Several recent surveys find chief financial officers holding dim outlooks for the near-term economy in the United States. For one, the Bank of America Merrill Lynch 20 12 CFO Outlook Fall Update reveals that confidence in economic growth has declined sharply compared to earlier this year, as just 36 percent of financial executives surveyed said they expect the economy to expand in 2012; this is down from 63 percent in the spring.
According to those surveyed, the biggest increases in potential impacts came in global market unrest, which at 55 percent is up from 24 percent in the spring; and U.S. unemployment levels at 54 percent, up from 39 percent.
Among other findings from the BofA survey:
* Recession on the Horizon? 13 percent say they expect the economy to contract - a jump from 4 percent in the previous survey.
* Economic Expansion? 36 percent say they expect the economy to expand, down from 63 percent in the spring.
* Government Leadership Lacking: 70 percent express concern about the effectiveness of U.S. government leaders.
* Fiscal Discipline Matters: 61 percent cite the U.S. budget deficit as a significant issue.
* Among the CFOs' top concerns: health care costs (60 percent); oil prices (50 percent); and consumer confidence (53 percent).
"The combination of uncertainly and volatility have un-derstandably made CFOs more cautious as the year pro-gressed," said Laura Whitley, head of Global Commercial Banking at Bank of America Merrill Lynch. "While many CFOs remain optimistic that their own companies will grow, they recognize there are many factors out of their control, and significant concerns remain about the outlook for the economy the rest of this year."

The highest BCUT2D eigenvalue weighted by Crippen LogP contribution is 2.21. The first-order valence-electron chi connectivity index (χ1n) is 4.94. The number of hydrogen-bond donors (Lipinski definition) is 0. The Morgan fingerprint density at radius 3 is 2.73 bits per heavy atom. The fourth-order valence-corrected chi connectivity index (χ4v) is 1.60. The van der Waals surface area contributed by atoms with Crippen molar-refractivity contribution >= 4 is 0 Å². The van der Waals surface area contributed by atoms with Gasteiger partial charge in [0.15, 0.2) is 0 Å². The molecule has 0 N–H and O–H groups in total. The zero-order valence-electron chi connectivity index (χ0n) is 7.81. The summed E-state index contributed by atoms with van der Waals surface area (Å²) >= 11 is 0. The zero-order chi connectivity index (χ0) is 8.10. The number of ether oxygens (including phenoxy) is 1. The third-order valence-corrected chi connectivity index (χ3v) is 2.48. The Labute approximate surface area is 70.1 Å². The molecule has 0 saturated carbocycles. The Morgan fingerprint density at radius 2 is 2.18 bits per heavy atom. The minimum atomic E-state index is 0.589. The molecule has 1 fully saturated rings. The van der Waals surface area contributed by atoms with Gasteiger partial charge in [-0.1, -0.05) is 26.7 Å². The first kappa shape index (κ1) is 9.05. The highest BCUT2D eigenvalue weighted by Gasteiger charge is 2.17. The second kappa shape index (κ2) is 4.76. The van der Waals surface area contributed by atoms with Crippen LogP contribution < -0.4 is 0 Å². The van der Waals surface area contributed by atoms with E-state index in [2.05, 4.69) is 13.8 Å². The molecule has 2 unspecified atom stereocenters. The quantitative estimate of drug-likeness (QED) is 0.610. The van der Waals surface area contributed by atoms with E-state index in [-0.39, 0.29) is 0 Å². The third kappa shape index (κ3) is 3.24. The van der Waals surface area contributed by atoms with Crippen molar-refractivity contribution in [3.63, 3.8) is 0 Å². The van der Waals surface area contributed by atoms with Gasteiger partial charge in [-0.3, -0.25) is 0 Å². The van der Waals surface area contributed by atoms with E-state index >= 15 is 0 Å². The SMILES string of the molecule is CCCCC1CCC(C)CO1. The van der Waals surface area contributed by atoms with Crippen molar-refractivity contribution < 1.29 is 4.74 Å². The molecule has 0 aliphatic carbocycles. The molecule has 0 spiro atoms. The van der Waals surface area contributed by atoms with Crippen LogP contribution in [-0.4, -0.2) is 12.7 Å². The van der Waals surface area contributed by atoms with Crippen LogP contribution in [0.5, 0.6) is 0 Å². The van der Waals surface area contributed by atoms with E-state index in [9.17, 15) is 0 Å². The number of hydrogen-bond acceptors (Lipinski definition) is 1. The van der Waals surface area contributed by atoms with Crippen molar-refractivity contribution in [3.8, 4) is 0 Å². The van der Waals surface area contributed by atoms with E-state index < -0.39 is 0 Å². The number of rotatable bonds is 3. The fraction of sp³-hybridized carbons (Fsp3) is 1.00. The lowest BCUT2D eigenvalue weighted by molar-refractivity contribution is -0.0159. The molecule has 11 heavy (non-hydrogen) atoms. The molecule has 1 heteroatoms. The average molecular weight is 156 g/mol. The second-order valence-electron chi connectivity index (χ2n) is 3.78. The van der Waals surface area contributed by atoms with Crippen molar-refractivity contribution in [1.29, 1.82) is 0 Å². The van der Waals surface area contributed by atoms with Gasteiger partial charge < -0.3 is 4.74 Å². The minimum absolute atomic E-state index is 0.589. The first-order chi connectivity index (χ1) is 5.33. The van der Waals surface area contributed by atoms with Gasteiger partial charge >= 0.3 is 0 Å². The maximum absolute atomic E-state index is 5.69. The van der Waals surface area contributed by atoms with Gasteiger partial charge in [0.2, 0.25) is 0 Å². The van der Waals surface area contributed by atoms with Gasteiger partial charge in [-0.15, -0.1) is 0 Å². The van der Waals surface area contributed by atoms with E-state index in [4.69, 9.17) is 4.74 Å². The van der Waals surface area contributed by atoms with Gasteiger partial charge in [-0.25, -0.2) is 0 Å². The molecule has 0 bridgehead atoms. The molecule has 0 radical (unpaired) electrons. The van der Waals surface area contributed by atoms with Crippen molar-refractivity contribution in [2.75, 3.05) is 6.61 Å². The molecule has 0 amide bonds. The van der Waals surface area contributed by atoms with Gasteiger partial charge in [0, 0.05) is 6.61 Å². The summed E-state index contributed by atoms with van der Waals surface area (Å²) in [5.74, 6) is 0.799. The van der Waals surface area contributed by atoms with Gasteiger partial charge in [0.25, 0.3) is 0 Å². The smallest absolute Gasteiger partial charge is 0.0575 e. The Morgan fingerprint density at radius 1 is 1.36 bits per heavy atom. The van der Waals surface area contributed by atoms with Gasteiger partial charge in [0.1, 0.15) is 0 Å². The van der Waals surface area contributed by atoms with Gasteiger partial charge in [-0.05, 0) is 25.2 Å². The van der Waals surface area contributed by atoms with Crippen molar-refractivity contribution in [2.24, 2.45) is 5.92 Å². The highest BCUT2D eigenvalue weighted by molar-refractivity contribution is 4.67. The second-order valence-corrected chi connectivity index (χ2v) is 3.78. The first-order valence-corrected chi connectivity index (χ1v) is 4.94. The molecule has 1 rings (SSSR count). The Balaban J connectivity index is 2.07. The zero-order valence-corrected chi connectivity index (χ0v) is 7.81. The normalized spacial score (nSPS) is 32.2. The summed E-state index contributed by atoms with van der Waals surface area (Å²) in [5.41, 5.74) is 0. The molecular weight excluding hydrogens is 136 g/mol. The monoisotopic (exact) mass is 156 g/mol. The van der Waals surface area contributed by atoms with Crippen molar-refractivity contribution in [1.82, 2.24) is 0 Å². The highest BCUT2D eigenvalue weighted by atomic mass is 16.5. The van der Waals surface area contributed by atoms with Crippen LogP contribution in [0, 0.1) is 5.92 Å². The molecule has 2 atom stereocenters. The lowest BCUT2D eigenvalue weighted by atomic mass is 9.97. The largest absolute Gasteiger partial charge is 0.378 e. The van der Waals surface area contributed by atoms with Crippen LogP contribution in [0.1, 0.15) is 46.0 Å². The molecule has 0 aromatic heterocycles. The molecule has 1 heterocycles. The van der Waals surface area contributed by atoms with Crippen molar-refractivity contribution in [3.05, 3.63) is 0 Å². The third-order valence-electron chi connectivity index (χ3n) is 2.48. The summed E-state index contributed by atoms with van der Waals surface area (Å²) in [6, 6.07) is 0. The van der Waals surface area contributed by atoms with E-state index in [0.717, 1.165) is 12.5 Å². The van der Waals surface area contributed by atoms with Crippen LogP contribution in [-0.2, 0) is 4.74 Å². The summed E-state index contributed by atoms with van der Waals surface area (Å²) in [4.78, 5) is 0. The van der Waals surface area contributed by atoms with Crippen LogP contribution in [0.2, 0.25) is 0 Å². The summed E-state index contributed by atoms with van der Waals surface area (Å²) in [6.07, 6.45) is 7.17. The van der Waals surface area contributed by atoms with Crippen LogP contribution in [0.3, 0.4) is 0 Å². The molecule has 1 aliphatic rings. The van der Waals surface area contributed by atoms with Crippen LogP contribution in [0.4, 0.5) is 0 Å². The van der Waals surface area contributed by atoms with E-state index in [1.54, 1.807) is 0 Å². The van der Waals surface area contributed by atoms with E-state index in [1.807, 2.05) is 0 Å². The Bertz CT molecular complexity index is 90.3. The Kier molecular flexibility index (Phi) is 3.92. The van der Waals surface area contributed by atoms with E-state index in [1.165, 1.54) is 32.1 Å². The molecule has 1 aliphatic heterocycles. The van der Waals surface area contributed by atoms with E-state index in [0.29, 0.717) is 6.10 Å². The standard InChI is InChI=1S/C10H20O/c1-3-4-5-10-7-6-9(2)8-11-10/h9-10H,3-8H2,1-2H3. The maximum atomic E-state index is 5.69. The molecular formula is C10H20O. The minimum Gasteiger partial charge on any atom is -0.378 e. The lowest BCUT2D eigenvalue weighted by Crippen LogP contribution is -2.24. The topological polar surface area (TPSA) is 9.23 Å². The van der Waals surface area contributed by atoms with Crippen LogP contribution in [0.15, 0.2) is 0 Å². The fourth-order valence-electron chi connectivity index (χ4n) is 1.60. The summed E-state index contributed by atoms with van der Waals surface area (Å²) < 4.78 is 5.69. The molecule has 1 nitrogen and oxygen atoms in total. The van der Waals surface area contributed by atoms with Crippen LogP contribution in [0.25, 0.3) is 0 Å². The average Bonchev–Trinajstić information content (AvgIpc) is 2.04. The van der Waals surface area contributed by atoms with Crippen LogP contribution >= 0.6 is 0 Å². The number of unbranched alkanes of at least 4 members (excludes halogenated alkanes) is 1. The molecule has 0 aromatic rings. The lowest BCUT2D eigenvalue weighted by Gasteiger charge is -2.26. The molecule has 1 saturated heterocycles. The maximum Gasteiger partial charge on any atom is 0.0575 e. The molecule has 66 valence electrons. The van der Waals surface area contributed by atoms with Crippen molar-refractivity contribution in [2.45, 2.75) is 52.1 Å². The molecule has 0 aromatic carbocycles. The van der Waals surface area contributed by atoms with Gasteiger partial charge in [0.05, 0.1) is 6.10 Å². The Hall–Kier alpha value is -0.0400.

The BofA results were compiled from interviews of 250 CFOs, finance directors and other executives from U.S. companies with revenues between [dollar]25 million and [dollar]2 billion from mid June to mid-July.
Further, respondents to a survey conducted by audit and accounting firm Grant Thornton of 400 CFOs and controller between late-June and July, said they are concerned about the cost of benefits. Fifty-four percent of CFOs in the U.S. do not foresee any changes in the health of the economy over the next six months. Yet, most of those surveyed are optimistic about maintaining (45 percent) or increasing (37 percent) their firms' headcount over the next six months.
The biggest barrier to employee and company financial growth, however, they say, is the cost of employee benefits...